David Francis is a freelance writer based in Adelaide.
Published February 14th 2012
Located just south of Victoria Square in the city, La Trattoria has been satisfying the hunger of locals and tourists since it was established in 1975.
Its Italian flavour – anyone who has travelled to that country will recognise the apparent chaos, as waiters dodge each other between tables and patrons are shown through when a table becomes available – is evident from the moment you enter. It's a bit like the inverse of the proverbial duck floating serenely while paddling furiously beneath the surface – in this case the operation is smooth while appearing chaotic. The noise levels are high, as people enjoying themselves chatter at their tables, but this is the character of the place.
The frantic activity is all part of the experience
[ADVERT]La Trattoria caters for different eating styles: those who want to sit around all night, socialising over their food and wine; those who want a quick bite, or a casual coffee, after being out or on their way somewhere; has indoor or outdoor seating; and takeaway for the rest. All of these options are available until late at night all week, and lunch is available Monday to Friday.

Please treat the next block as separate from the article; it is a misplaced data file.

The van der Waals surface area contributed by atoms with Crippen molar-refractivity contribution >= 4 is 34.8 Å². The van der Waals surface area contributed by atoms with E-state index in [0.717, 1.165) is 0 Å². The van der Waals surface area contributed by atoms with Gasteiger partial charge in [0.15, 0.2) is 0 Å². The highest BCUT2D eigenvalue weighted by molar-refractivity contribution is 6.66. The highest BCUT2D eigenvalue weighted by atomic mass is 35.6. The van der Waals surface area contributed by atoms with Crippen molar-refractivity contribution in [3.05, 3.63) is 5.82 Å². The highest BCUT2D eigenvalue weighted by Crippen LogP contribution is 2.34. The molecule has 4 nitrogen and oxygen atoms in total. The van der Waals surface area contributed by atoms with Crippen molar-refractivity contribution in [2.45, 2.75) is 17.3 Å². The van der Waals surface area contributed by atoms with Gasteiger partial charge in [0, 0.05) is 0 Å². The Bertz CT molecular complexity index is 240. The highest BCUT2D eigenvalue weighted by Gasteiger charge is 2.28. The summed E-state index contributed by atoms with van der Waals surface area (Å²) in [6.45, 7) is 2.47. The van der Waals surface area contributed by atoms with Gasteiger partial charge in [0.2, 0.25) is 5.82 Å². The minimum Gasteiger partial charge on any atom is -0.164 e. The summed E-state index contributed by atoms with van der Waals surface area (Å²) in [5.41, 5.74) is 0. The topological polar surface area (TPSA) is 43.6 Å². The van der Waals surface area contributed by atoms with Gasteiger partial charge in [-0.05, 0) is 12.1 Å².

The menu has a large range of pizza – the owners' father had founded Adelaide's first registered pizza bar Marcellina in Hindley Street in the 1960s – and pasta, but is also well-served with seafood, steak, veal, oysters, and chicken choices.
Sauces and pasta can be mixed-and-matched. I chose fettuccine pasta with Alla Panna sauce (ham, cream and mushroom). For some reason the mushrooms are listed as optional with this sauce, so I made sure I asked for them. The pasta was fresh, cooked al dente, and served hot. The sauce was delicious – I added parmesan cheese from the dispenser that was brought to the table – and was tempted to lick the plate clean.
While you are waiting for the food – and it doesn't take long to come – people-watching is a great pastime, as there is always movement throughout. The restaurant consists of several rooms, so sometimes people can look a little lost, momentarily, while trying to find their way back to a table. I saw one party get called through to their table but, by the time they had come past the bar area, the waiter had disappeared around the next corner and they didn't know which direction he'd taken. These things have a way of working themselves out in the end and it is all part of the dining experience.